When the April storyline first started up, I thought it was contrived and ridiculous, but as it's progressed, it's done a great job of mixing up the character dynamics. Both in terms of personality and physical appearance, Anna is very similar to Lorelai, and in the final scene of the episode, Lorelai confronts a more extreme version of herself, a single mother who's deeply protective of her daughter and unwilling to put her at any emotional risk. Now, I think it's a bit contrived that Anna would put such an emphasis on the distinction between being engaged and being married, which is clearly designed to play on the insecurities that Lorelai expressed last week.

Still, Anna's basic reasoning makes sense, and is the kind of thing that Lorelai had talked about back in the early days. She tried to keep Lorelai from becoming attached to anyone she was dating, fearing the inevitable break of that emotional bond. Luke is now caught in the middle, and it seems like we're building to a choice between Lorelai and his daughter.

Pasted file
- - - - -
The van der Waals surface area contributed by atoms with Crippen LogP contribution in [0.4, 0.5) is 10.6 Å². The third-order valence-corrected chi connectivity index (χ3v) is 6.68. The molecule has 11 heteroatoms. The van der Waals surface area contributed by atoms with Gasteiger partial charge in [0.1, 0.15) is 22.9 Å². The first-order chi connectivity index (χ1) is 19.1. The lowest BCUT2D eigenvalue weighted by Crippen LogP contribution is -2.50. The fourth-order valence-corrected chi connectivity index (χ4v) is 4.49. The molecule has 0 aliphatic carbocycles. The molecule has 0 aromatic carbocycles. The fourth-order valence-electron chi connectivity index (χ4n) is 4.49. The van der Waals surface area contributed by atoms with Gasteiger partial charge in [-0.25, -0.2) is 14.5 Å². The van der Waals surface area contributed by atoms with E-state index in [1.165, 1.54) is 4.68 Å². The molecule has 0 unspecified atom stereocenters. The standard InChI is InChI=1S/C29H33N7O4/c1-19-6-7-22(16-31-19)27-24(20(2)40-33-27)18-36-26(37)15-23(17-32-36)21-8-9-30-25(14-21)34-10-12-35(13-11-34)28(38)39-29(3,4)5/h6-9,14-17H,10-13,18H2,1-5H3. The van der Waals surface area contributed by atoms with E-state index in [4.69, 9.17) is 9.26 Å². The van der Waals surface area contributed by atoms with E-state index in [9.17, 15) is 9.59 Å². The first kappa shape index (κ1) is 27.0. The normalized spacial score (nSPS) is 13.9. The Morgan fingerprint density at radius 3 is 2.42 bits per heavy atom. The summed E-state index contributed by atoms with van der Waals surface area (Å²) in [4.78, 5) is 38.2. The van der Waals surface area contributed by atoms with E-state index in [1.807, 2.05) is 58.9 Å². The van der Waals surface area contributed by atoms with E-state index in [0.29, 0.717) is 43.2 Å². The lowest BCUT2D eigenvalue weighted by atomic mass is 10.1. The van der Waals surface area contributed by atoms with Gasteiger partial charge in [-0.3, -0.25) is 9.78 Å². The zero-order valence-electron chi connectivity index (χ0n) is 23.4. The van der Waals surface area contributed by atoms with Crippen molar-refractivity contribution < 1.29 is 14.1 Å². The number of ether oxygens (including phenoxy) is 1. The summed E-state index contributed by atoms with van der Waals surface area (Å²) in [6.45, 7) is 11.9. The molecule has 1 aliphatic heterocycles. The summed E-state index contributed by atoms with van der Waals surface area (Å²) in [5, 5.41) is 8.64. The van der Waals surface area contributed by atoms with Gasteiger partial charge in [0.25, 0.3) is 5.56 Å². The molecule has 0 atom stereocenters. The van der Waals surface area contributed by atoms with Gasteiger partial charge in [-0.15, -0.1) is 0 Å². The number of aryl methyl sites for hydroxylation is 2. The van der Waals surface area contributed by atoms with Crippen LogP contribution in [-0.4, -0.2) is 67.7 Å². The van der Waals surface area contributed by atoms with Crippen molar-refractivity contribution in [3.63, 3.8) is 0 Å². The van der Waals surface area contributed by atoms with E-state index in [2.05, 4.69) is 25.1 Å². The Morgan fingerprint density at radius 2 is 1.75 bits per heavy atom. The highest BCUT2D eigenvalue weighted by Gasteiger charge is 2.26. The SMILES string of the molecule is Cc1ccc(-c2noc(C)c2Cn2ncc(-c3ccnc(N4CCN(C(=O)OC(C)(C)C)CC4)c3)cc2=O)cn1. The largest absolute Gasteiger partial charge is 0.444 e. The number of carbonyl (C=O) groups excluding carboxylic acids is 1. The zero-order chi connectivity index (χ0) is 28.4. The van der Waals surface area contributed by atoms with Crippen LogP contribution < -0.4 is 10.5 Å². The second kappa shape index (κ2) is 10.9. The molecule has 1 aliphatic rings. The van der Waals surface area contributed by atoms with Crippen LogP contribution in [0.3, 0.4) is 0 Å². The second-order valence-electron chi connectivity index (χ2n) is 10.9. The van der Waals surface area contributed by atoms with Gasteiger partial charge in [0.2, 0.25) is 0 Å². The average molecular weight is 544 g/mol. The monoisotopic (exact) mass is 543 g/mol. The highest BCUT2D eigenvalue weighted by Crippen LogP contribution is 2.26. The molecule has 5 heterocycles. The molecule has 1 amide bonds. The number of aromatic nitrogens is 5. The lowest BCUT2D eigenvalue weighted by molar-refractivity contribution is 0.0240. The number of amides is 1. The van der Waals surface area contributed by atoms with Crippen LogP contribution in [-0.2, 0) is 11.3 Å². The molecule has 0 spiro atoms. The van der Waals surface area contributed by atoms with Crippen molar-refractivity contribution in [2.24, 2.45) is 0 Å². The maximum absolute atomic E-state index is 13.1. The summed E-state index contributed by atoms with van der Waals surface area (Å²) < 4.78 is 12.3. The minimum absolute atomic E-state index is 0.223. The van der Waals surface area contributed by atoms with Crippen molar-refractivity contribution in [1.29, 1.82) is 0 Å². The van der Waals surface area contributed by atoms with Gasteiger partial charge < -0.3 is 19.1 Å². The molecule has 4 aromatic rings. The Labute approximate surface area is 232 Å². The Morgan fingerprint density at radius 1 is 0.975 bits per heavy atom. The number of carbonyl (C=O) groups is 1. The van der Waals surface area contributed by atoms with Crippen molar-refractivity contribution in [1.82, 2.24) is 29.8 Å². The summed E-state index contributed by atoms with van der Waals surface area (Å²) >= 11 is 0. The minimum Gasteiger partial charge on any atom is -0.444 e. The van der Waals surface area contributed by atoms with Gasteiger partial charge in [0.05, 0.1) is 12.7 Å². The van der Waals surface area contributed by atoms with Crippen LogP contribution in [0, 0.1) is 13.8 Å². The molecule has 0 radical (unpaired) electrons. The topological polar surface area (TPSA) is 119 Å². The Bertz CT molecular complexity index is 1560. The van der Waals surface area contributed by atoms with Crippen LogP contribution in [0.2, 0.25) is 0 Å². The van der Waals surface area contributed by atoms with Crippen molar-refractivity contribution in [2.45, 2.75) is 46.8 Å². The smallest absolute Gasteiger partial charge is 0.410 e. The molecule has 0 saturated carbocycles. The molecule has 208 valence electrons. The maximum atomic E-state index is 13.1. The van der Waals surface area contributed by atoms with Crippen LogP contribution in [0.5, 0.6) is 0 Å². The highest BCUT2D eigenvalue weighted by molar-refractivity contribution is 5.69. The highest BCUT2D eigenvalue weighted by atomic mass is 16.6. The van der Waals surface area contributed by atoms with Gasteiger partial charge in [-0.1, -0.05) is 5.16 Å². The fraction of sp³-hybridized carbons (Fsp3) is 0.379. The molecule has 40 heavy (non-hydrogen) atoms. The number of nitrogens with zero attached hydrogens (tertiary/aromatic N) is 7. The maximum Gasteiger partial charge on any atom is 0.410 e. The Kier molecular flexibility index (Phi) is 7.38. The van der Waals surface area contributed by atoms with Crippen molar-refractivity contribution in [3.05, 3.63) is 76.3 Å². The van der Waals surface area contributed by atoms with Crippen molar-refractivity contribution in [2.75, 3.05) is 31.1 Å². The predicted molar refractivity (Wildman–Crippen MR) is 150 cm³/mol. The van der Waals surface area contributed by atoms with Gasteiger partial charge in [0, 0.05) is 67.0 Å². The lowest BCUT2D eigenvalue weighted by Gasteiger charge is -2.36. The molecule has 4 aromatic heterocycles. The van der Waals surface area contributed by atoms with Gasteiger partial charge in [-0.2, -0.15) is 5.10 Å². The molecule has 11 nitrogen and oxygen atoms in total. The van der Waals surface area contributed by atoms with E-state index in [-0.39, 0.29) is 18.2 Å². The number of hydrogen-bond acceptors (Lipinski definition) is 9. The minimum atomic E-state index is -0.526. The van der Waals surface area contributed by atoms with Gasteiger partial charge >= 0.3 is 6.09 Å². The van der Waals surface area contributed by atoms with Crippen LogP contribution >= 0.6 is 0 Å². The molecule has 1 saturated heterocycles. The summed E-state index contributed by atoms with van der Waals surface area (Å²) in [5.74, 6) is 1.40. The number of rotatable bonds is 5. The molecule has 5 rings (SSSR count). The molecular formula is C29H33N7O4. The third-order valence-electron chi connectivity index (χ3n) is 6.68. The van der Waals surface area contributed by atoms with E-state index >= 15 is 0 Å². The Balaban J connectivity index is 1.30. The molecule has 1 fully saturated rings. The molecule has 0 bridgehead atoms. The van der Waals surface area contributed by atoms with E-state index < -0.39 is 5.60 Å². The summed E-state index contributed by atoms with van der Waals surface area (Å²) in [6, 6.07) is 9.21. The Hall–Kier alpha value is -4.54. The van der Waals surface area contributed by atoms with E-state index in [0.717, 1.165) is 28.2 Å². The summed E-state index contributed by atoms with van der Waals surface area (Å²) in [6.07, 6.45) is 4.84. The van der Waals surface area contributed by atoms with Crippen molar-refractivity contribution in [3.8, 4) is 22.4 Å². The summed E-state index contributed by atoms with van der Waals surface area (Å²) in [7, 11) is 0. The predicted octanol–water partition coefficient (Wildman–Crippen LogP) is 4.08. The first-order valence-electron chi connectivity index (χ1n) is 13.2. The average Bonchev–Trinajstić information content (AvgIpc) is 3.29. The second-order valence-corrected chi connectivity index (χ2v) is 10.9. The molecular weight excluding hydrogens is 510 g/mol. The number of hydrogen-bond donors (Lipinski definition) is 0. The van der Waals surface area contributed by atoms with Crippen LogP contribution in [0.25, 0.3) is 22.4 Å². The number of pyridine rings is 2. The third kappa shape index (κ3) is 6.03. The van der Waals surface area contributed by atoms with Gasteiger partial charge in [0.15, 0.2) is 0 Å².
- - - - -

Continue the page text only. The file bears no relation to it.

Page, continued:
Backtracking a bit, I did really like Lorelai running the party. This gives us a sense of what she was like back when Rory was younger, and also shows us Lorelai and Luke as a family for the first time. The fact that Lorelai could so easily form a bond with April makes it tougher when Anna refuses her the chance to do so.

Over with Rory, we've got more issues with Logan. I think Rory's storyline is rather uninteresting now because Rory is always better when she's being tempted to be bad. The most interesting moment for the character was when she decided to sleep with Dean back in season four, and then later on when she rejects him for Logan. The end of that season was all about her pushing the limits and doing the wrong thing. Now that she's got things together, she's basically lecturing Logan on his problems and that's not too interesting.